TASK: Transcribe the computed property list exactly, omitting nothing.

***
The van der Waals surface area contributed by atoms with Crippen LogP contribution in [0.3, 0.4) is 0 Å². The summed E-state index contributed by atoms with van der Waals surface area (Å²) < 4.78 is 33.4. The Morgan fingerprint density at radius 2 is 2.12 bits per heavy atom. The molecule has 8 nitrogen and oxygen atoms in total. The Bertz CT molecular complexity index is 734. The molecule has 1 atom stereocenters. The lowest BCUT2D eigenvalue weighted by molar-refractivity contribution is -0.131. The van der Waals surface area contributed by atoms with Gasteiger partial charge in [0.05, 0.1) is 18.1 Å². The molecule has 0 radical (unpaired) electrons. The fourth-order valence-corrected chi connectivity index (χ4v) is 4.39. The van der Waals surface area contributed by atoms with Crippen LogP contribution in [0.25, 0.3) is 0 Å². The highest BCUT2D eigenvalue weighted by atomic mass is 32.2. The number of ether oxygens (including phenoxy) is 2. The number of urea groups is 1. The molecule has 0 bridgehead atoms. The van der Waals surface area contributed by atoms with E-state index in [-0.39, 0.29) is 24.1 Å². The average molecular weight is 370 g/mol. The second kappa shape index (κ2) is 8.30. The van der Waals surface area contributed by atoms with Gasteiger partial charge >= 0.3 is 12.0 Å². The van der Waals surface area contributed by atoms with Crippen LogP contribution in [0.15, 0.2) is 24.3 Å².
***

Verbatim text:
The van der Waals surface area contributed by atoms with Crippen LogP contribution in [0.3, 0.4) is 0 Å². The summed E-state index contributed by atoms with van der Waals surface area (Å²) < 4.78 is 33.4. The Morgan fingerprint density at radius 2 is 2.12 bits per heavy atom. The molecule has 8 nitrogen and oxygen atoms in total. The Bertz CT molecular complexity index is 734. The molecule has 1 atom stereocenters. The lowest BCUT2D eigenvalue weighted by molar-refractivity contribution is -0.131. The van der Waals surface area contributed by atoms with Gasteiger partial charge in [0.05, 0.1) is 18.1 Å². The molecule has 0 radical (unpaired) electrons. The fourth-order valence-corrected chi connectivity index (χ4v) is 4.39. The van der Waals surface area contributed by atoms with Crippen LogP contribution in [0.25, 0.3) is 0 Å². The highest BCUT2D eigenvalue weighted by atomic mass is 32.2. The number of ether oxygens (including phenoxy) is 2. The number of urea groups is 1. The molecule has 0 bridgehead atoms. The van der Waals surface area contributed by atoms with E-state index in [-0.39, 0.29) is 24.1 Å². The average molecular weight is 370 g/mol. The second kappa shape index (κ2) is 8.30. The van der Waals surface area contributed by atoms with Gasteiger partial charge >= 0.3 is 12.0 Å². The van der Waals surface area contributed by atoms with Crippen LogP contribution in [0.15, 0.2) is 24.3 Å².